Book review: “Extreme Ownership” by Jocko Willink and Leif Babin



jose bernardo

(Reviewed by Jose Bernardo on June 12, 2016)

Book: Extreme Ownership: How US Navy SEALs Lead and Win

Authors: Jocko Willink and Leif Babin

Released: First Edition 2015

On Amazon: click here

We read the Kindle version


This book is a true game changer, if you’re willing to re-read it plenty of times and put the valuable knowledge in it to use.

I heard about this book by total accident. I was listening to podcasts randomly on youtube (a favorite hobby of mine, while I work on other things) and somehow ended up listening to Joe Rogan’s podcast with Jocko. After listening to that podcast and hearing that he had been on Tim Ferriss’ podcast, I then looked that podcast episode up and the door was opened wide to this subject. I was hooked.

I bought the book, began reading it and started listening to the Jocko Podcast as well. Training jiu-jitsu will probably be a next step, but I am thinking about doing at this point since I have a really bad back.

What excites me most about Jocko’s and Leif’s approach is that this book really gets to the heart of concepts that I had been thinking about for years by myself. I wasn’t sure if there was a book that existed that detailed this type of thinking. Sure enough, these guys not only think about this, they are true masters at implementing it.


“Extreme Ownership” is hard to find in a lot of people I know. (Perhaps I need to change the people I hang out with. LOL, but I do love my friends dearly.) To truly find people who embody this mentality is tough because most people are too wrapped up in their own ego and the details of their own lives to detach and analyze their position and make changes. Knowing when to cut losses and move on is tough when the feeling of having invested time and resources clouds the thinking process.

Which parts of this book got me thinking more about what I need to work on in my own life? Chapter 6 called “Simple”.  As someone who truly enjoys playing with tough concepts in the music I write and study, there are times when I am composing and realise that the music I am writing is so overly convoluted that it stops expressing anything and it is more of an exercise in stupidity at that point. However, I find that this problem does not only apply to my work in music. It creeps into other aspects of my life. I have re-read this chapter many times and I am trying to find ways to declutter and simplify my life. I am almost willing to “reboot” my life and try to do the “minimalist” thing for a while.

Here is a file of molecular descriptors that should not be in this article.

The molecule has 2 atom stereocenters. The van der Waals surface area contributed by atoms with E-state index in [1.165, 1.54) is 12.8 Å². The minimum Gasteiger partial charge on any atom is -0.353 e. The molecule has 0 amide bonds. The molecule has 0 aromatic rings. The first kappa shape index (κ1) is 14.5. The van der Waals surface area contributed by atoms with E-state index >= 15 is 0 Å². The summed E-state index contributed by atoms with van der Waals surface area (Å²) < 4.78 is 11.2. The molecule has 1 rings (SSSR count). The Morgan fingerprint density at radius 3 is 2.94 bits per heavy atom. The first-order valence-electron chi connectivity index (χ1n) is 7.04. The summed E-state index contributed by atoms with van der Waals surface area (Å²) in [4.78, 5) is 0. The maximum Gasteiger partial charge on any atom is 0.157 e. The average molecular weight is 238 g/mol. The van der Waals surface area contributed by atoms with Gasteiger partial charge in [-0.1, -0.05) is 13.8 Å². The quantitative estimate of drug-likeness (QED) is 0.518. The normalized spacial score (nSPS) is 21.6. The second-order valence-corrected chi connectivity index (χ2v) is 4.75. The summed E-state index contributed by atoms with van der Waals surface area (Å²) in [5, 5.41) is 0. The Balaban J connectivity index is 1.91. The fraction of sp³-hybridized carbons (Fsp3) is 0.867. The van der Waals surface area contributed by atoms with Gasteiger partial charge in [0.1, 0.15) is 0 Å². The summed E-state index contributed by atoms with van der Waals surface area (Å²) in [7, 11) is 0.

Another one of the key concepts that Jocko repeats is that “discipline equals freedom”. I’ve heard that throughout my life and have been very poor at implementing it. As an “artist” type, this is a very tough concept to embrace for me. As someone who identifies as a “night owl”, I have been trying to go to bed earlier and rise early for the past month and have noticed a difference. There IS some truth to getting up early and being more productive. I believe the world would be a more fun place if artists ran it, but I’m not too sure the species would survive if left only to bohemians to move things forward. A world where bohemians are disciplined would be utopia.


I give this book a perfect 100%. I will be re-reading this book often and I will try to put the lessons from it to use in my life. Anyone in leadership MUST read this book. I think all parents should read this book too. The insights are valuable. I love how easily accessible every concept Willink and Babin have written about. I aspire to master the lessons from this book to the same level as these gents.


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